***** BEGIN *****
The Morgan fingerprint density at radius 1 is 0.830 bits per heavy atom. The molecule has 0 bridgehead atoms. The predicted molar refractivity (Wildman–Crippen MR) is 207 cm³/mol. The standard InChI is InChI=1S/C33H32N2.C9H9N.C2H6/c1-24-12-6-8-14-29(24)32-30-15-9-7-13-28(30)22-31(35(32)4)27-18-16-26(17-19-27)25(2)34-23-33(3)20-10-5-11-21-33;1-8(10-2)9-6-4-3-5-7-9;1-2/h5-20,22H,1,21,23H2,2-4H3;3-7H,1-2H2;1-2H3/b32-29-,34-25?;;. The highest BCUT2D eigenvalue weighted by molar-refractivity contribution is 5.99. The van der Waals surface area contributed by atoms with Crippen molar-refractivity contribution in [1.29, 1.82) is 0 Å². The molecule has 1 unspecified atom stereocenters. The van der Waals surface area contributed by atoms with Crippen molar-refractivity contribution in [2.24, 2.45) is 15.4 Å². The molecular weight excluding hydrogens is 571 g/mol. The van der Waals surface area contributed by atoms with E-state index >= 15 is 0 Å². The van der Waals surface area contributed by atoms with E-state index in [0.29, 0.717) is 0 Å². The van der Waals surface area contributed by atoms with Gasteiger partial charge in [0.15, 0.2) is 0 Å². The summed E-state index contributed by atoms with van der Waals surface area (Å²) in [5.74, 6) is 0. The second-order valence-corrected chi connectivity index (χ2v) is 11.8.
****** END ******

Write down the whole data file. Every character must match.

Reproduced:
The Morgan fingerprint density at radius 1 is 0.830 bits per heavy atom. The molecule has 0 bridgehead atoms. The predicted molar refractivity (Wildman–Crippen MR) is 207 cm³/mol. The standard InChI is InChI=1S/C33H32N2.C9H9N.C2H6/c1-24-12-6-8-14-29(24)32-30-15-9-7-13-28(30)22-31(35(32)4)27-18-16-26(17-19-27)25(2)34-23-33(3)20-10-5-11-21-33;1-8(10-2)9-6-4-3-5-7-9;1-2/h5-20,22H,1,21,23H2,2-4H3;3-7H,1-2H2;1-2H3/b32-29-,34-25?;;. The highest BCUT2D eigenvalue weighted by molar-refractivity contribution is 5.99. The van der Waals surface area contributed by atoms with Crippen molar-refractivity contribution in [1.29, 1.82) is 0 Å². The molecule has 1 unspecified atom stereocenters. The van der Waals surface area contributed by atoms with Crippen molar-refractivity contribution in [2.24, 2.45) is 15.4 Å². The molecular weight excluding hydrogens is 571 g/mol. The van der Waals surface area contributed by atoms with E-state index >= 15 is 0 Å². The van der Waals surface area contributed by atoms with E-state index in [0.29, 0.717) is 0 Å². The van der Waals surface area contributed by atoms with Gasteiger partial charge in [0.15, 0.2) is 0 Å². The summed E-state index contributed by atoms with van der Waals surface area (Å²) in [5.74, 6) is 0. The second-order valence-corrected chi connectivity index (χ2v) is 11.8.